THE RISE OF THE HOUSE OF DUVEEN by James Henry Duveen

THE RISE OF THE HOUSE OF DUVEEN

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KIRKUS REVIEW

While this cannot compare with the sparkling entertainment of S.N. Nehrman's Duveen (1952), the portrait of the most flamboyant figure in this clan of great commercial collectors, it is an expansive genealogy and chronology of their activities. The author who is now 82, wrote an earlier book on the discoveries-and disappointments of an antique connoisseur. Here he brings the history of the House of down to the near present and pays particular tribute to its founder, his uncle Joel Joseph Duveen, who from his first ventures in cups and saucers, and Nankin , bought on the continent and sold in England, ultimately amassed a fortune of fifteen million pounds. The spectacular transactions, the many collections bought, sold and created, the acquisition of 11 Rembrandts, the gaffe of a fortune in rare stamps which went unrecognized and were ruined, the many members of the family who were to participate in the firm- and fall out in its later years, make up these annals of finders -and keepers- of a great tradition. It portrays too a grandiose era- of unpredictable opportunities and unexpected returns, and it should attract the audience of R. P. Way's more personal reminiscence- Antique Dealer (Macmillan).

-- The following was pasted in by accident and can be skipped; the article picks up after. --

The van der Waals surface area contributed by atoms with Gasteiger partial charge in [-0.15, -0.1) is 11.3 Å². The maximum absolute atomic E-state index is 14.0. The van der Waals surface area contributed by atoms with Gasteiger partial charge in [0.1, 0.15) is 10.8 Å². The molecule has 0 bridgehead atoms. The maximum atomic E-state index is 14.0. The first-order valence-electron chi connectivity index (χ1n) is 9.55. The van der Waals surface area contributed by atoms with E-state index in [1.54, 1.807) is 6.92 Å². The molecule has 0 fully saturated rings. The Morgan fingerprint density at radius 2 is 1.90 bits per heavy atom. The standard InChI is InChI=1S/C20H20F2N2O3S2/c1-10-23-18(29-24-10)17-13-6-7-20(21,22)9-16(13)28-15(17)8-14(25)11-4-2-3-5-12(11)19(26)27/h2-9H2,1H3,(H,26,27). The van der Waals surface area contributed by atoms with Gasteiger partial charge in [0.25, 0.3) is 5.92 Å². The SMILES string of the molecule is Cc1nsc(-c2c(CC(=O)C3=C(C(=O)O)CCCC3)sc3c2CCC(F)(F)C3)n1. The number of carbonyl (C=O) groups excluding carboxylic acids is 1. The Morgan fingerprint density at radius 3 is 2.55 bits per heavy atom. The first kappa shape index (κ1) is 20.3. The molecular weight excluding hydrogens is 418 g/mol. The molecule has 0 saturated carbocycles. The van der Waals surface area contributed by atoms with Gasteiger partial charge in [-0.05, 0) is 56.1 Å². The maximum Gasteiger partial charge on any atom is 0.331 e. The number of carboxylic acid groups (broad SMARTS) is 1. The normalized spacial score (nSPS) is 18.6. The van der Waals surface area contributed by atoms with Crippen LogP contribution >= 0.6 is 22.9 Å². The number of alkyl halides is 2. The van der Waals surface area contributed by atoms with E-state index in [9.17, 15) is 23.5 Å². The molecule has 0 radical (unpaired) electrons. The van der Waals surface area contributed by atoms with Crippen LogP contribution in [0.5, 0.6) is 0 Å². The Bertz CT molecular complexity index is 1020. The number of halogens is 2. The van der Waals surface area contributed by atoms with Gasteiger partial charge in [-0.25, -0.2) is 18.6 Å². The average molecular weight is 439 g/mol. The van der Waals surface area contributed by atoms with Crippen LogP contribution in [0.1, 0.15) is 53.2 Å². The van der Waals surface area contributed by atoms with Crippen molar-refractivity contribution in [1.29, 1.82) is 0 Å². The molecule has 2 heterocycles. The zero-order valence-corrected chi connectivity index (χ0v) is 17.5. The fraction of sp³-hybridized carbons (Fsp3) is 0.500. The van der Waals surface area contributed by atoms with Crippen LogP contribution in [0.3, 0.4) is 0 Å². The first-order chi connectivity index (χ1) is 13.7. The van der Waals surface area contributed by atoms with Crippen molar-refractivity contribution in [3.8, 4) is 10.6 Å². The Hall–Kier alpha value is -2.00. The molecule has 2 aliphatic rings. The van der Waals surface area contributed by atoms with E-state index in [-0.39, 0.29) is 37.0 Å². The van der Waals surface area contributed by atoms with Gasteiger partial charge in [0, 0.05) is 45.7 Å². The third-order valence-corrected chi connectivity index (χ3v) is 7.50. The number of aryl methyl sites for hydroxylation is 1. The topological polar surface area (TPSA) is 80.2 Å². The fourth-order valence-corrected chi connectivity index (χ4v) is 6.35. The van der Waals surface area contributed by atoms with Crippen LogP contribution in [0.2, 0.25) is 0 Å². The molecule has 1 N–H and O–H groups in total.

Publisher: Knopf